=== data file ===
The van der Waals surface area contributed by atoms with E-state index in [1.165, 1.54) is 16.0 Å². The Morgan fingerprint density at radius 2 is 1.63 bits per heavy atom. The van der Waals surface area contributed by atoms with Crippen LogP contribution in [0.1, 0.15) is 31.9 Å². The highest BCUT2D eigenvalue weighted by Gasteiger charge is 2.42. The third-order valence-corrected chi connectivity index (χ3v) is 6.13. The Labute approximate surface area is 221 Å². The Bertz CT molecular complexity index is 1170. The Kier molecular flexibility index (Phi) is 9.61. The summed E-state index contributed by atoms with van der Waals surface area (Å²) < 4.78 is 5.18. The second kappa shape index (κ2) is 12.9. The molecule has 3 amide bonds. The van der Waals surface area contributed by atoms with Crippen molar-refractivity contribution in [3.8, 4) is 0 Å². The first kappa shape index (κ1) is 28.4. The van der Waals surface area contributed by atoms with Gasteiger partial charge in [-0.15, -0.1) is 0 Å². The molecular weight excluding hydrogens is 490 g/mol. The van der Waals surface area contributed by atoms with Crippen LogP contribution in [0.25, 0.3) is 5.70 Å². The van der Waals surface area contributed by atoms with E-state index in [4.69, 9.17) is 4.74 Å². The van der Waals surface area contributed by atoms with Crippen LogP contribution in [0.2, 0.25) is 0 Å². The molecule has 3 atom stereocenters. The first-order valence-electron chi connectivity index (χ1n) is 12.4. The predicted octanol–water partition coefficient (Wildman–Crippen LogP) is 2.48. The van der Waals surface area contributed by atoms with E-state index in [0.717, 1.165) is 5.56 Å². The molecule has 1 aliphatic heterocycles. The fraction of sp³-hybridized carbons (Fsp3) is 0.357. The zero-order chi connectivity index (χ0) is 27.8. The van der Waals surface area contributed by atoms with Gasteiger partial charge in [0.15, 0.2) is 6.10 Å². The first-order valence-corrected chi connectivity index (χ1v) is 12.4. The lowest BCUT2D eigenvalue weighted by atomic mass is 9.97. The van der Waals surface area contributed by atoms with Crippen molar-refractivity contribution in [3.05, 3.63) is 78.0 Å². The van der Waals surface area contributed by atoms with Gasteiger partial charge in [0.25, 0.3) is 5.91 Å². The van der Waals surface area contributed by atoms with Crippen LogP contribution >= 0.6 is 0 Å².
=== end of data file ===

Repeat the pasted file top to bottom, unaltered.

The van der Waals surface area contributed by atoms with E-state index in [1.165, 1.54) is 16.0 Å². The Morgan fingerprint density at radius 2 is 1.63 bits per heavy atom. The van der Waals surface area contributed by atoms with Crippen LogP contribution in [0.1, 0.15) is 31.9 Å². The highest BCUT2D eigenvalue weighted by Gasteiger charge is 2.42. The third-order valence-corrected chi connectivity index (χ3v) is 6.13. The Labute approximate surface area is 221 Å². The Bertz CT molecular complexity index is 1170. The Kier molecular flexibility index (Phi) is 9.61. The summed E-state index contributed by atoms with van der Waals surface area (Å²) < 4.78 is 5.18. The second kappa shape index (κ2) is 12.9. The molecule has 3 amide bonds. The van der Waals surface area contributed by atoms with Crippen molar-refractivity contribution in [3.8, 4) is 0 Å². The first kappa shape index (κ1) is 28.4. The van der Waals surface area contributed by atoms with Gasteiger partial charge in [-0.15, -0.1) is 0 Å². The molecular weight excluding hydrogens is 490 g/mol. The van der Waals surface area contributed by atoms with Crippen LogP contribution in [0.25, 0.3) is 5.70 Å². The van der Waals surface area contributed by atoms with E-state index in [4.69, 9.17) is 4.74 Å². The van der Waals surface area contributed by atoms with Crippen LogP contribution in [0.2, 0.25) is 0 Å². The molecule has 3 atom stereocenters. The first-order valence-electron chi connectivity index (χ1n) is 12.4. The predicted octanol–water partition coefficient (Wildman–Crippen LogP) is 2.48. The van der Waals surface area contributed by atoms with E-state index in [0.717, 1.165) is 5.56 Å². The molecule has 1 aliphatic heterocycles. The fraction of sp³-hybridized carbons (Fsp3) is 0.357. The zero-order chi connectivity index (χ0) is 27.8. The van der Waals surface area contributed by atoms with Gasteiger partial charge in [0.15, 0.2) is 6.10 Å². The first-order valence-corrected chi connectivity index (χ1v) is 12.4. The lowest BCUT2D eigenvalue weighted by atomic mass is 9.97. The van der Waals surface area contributed by atoms with Crippen molar-refractivity contribution in [3.05, 3.63) is 78.0 Å². The van der Waals surface area contributed by atoms with Gasteiger partial charge in [0.25, 0.3) is 5.91 Å². The van der Waals surface area contributed by atoms with Crippen LogP contribution >= 0.6 is 0 Å².